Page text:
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The following review appeared in the January 2015 issue of CHOICE:

Loveman, Mara. National colors: racial classification and the state in Latin America. Oxford, 2014. 377p bibl index afp ISBN 9780199337354 cloth, $99.00; ISBN 9780199337361 pbk, $24.95

The history of race and ethnicity in Latin America is long and complicated; seemingly, the more we know about identity constructions, the less we understand them.  Loveman (sociology, Univ. of California, Berkeley) employs national censuses to interrogate why and when racial classifications appear and disappear and to document how policy shifts both within Latin America and internationally are reflected in censuses.  Much of the material Loveman covers will be familiar to scholars of race and ethnicity in Latin America.  Early-19th-century censuses that included what Loveman terms “ethnoracial categorizations” were a violation of the theoretically race-blind liberal policies that governed the newly independent countries.  By the end of the 19th century, census takers included racial categories to document the disappearance of non-European populations, which led to a statistical ethnocide of indigenous, African, and Chinese populations.  At the end of the 20th century, the purpose of classification once again shifted to documenting the preservation rather than the disappearance of ethnoracial distinctiveness.  Loveman usefully chronicles changing attitudes toward race in Latin America, how those interpretations vary across the region, and how they reflect international norms of progress and development. Summing Up: Recommended. All levels/libraries.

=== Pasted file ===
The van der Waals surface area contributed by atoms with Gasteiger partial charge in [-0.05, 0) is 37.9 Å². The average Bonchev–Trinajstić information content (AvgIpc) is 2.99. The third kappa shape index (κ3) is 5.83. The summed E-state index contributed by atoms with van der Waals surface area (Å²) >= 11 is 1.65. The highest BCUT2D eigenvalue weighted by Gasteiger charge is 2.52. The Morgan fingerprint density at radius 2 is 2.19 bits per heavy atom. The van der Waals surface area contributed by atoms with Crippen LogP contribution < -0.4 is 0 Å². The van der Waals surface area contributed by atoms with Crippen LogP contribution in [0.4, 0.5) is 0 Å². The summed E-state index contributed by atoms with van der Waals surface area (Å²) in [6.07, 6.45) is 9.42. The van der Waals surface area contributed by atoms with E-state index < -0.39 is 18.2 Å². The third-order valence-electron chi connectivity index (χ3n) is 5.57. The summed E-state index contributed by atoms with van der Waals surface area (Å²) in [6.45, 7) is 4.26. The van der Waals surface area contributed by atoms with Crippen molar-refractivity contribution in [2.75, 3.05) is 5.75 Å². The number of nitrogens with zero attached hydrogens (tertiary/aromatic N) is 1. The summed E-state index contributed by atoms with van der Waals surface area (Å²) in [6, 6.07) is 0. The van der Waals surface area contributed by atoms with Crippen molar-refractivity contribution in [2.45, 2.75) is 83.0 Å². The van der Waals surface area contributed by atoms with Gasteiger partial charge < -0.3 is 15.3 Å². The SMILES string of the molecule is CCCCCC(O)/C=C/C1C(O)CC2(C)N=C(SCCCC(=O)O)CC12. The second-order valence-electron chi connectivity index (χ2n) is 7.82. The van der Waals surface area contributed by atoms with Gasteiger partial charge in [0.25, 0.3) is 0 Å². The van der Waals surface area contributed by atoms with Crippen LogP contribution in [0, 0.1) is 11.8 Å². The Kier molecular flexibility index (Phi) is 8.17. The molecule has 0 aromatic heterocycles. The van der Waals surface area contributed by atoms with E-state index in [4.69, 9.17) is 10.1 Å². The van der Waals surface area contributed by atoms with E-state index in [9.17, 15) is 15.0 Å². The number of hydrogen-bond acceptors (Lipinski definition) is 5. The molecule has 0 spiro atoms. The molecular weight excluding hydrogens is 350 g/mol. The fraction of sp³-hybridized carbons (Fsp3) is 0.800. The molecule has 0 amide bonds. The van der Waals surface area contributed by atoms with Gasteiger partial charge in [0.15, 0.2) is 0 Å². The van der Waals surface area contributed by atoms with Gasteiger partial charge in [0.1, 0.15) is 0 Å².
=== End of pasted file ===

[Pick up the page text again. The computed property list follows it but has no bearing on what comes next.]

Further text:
--M. Becker, Truman State University

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